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Better Call Saul - Season 04
Back when I was half joking about the acumen with which Better Call Saul was going in its second season, you knew that it would head down a sad yet inevitable road, right? Jimmy (its second season) would become Saul eventually, despite his best efforts otherwise.
There are two big changes that have occurred since I wrote a lot of words down about the show; one being the death of Jimmy's brother Chuck (Michael McKean, This is Spinal Tap) and the introduction or reacquainting if you will of Gus Fring (Giancarlo Esposito, Breaking Bad), both of which occur in Season Three, but continue to resonate with the major players in Season 4, the former for Jimmy in dealing with the loss, the latter in attempting to work with Mike (Jonathan Banks) for various tasks. Season Four also saw the introduction of Lalo Salamanca (Tony Dalton, Colombiana), nephew of Hector and cousin of Tuco, Leonel and Marco (the latter two being the near identical brothers who take out the Salamanca rivals.
We've all gotten to the point where we can acknowledge how impressive Odenkirk is in this show, first the desire to try and be good despite getting thwarted at every turn before eventually embracing the dark side. But just as good perhaps is Rhea Seehorn has as Kim is just as good. Her path is different but no less bland, and in Season Four the case could be made she approaches the same area that Jimmy orbits. The only difference is Jimmy is sort of used to it, and when she states a desire to up the action, it's almost like Frankenstein's monster, you know? And she's watched a lot of people crap on Jimmy for so long, and it comes to a head for her in a perfectly acted moment. The joy about shows in the Vince Gilligalaxy is that you see previously nontraditional actors shine in roles they seemed preternatural to handle, and Seehorn has found hers.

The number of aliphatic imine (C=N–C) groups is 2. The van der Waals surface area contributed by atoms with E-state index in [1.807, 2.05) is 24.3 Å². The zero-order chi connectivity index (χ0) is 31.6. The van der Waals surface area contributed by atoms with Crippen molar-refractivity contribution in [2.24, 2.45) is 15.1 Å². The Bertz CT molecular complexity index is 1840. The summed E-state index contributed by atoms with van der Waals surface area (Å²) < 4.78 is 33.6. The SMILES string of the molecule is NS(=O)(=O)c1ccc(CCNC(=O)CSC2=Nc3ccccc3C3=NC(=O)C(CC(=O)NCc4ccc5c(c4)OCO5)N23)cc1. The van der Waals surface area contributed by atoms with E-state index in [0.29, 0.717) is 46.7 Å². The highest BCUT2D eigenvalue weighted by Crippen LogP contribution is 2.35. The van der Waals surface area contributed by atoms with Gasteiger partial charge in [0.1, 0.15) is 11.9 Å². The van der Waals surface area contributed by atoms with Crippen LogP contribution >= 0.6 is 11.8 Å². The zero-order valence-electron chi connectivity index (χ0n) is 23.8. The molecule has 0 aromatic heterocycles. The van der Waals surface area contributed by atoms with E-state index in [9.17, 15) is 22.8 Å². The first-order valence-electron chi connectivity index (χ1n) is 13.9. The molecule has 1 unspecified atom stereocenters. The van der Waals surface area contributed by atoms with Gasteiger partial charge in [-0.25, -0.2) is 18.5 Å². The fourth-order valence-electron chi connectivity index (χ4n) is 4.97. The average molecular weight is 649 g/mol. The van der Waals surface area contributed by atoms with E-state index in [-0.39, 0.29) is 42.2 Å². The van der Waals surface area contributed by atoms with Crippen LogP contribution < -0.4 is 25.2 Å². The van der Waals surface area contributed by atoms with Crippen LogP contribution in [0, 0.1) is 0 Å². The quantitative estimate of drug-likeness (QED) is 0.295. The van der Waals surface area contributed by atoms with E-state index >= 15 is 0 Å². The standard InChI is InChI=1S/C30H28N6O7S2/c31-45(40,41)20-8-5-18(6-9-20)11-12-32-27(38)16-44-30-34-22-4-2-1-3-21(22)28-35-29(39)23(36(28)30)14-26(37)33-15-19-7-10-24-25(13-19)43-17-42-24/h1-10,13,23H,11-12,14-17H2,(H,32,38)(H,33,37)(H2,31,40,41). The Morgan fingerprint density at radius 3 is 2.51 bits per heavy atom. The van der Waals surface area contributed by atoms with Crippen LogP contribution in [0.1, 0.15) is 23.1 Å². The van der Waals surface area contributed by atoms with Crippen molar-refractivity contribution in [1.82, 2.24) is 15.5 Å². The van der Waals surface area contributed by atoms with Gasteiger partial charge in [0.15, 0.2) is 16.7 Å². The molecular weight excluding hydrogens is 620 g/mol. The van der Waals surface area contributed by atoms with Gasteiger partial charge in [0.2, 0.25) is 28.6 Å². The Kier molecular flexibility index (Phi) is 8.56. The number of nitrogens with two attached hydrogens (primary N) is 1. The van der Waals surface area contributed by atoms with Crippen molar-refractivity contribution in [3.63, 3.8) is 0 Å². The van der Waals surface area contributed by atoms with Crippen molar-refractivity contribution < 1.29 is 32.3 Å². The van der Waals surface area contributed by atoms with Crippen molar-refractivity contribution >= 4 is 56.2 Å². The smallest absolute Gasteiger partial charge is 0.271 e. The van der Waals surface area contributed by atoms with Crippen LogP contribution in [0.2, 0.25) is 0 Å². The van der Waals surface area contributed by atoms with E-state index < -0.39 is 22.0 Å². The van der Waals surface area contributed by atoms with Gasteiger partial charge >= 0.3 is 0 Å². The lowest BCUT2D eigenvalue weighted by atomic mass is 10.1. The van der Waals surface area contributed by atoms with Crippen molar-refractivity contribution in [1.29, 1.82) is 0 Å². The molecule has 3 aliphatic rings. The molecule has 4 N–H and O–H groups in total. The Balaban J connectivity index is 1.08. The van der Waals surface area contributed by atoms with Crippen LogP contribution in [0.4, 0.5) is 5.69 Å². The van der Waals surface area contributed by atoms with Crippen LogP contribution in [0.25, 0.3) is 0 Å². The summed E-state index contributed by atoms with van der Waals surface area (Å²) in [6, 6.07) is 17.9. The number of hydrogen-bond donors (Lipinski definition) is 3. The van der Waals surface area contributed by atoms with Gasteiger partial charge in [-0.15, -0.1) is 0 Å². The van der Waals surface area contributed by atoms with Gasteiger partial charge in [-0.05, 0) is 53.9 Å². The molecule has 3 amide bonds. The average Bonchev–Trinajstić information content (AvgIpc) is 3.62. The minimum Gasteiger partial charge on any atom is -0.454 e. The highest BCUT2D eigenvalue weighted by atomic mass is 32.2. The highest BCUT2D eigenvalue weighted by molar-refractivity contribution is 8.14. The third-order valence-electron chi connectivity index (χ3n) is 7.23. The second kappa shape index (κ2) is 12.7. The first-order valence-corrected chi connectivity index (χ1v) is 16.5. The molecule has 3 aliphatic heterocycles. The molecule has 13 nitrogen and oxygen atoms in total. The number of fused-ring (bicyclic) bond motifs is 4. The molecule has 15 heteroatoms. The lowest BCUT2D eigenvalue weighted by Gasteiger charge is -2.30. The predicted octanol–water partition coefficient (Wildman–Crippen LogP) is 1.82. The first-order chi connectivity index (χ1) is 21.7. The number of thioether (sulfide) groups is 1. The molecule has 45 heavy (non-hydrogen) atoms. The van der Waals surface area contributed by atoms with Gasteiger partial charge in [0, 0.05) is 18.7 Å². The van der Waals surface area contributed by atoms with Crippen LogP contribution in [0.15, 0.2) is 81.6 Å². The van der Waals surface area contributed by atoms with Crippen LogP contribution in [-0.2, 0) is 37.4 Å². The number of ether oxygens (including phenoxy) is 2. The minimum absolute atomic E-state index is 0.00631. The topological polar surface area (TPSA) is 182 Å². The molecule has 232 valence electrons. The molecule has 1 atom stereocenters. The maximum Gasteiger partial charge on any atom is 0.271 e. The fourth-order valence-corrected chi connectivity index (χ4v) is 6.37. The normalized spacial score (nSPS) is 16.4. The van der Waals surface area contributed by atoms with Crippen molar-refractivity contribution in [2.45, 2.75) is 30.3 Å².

Also seeing what Fring's character does to assert his authority, or more specifically how Banks reconciles this with his moral compass, may be a lower key fascinating portion of Saul. It feels like there's a lot of ground to cover in that secondary arc, but it's one that is just as compelling as how Jimmy's fate unfolds to what we know of it now.
It seems like Better Call Saul is in a position where the chess pieces are starting to assemble before the next actions, but they are unconcerned with how a lot of what will transpire because they've got a lot of things firing on all cylinders at the moment. That could be concerning, but if there was a clearer case of recommending that the viewer enjoy the ride, I haven't found one yet. Enjoy the ride Better Call Saul gives you folks.
Season Four's 10-episode run is spread over three discs, is presented in 1.78:1 anamorphic video and looks the part from its initial airings on broadcast TV. Black levels are consistent and deep throughout, image detail is sharp as a tack, colors are vivid without saturation issues. I've seen this presented a couple of different ways, and even in standard definition these discs look super.
The Dolby Digital 5.1 surround is also up to the task. Music sounds clear, action effects like gunfire or wrecked muscle cars contain a bit of surround activity and dynamic range, dialogue is consistent throughout with little drop-offs. You'll get little complaint at how broad this soundtrack is if you watch it in SD.
There are commentaries on each episode, all but one include Gould, and include a mix of the writers, directors and actors for the relevant episodes. Most of the cast (save for Seehorn and Esposito) appear once, but the tracks are OK. Most of them are watching the action onscreen, and some get into a little scene intent, shot breakdown or even an abandoned story idea or two, and they all have a good amount of production recall to boot. Implied or obvious nods to its mythological predecessor are shown too. They're not too smart but they're nice to listen to. The other extras are on Discs 1 and 3; with one being a series of Madrigal Security Videos hosted by Banks in character (10, 18:35). Sure, they're a little much, but the thought was nice. "No Picnic" is a short (2:53) that will make you never look at community service the same way. Disc 3 has a slightly funny gag reel (6:37) that is comprised of pre-action flubs, while "Slippin' Kimmy" (10:01) looks at Seehorn's character arc this season, with thoughts by the cast and crew about it. An interesting examination to watch for sure.
I'm not sure how Better Call Saul went from a spinoff we didn't need but welcomed to ‘wow, this is pretty good' to ‘wow, this may be one of the best shows on TV these days,' but at this point, its' just worth it to buckle in and enjoy the ride like everyone else is. It's missing a little more active or substantial participation on the commentaries but it's a minor quibble for a show that with each passing episode comes closer to its predecessor.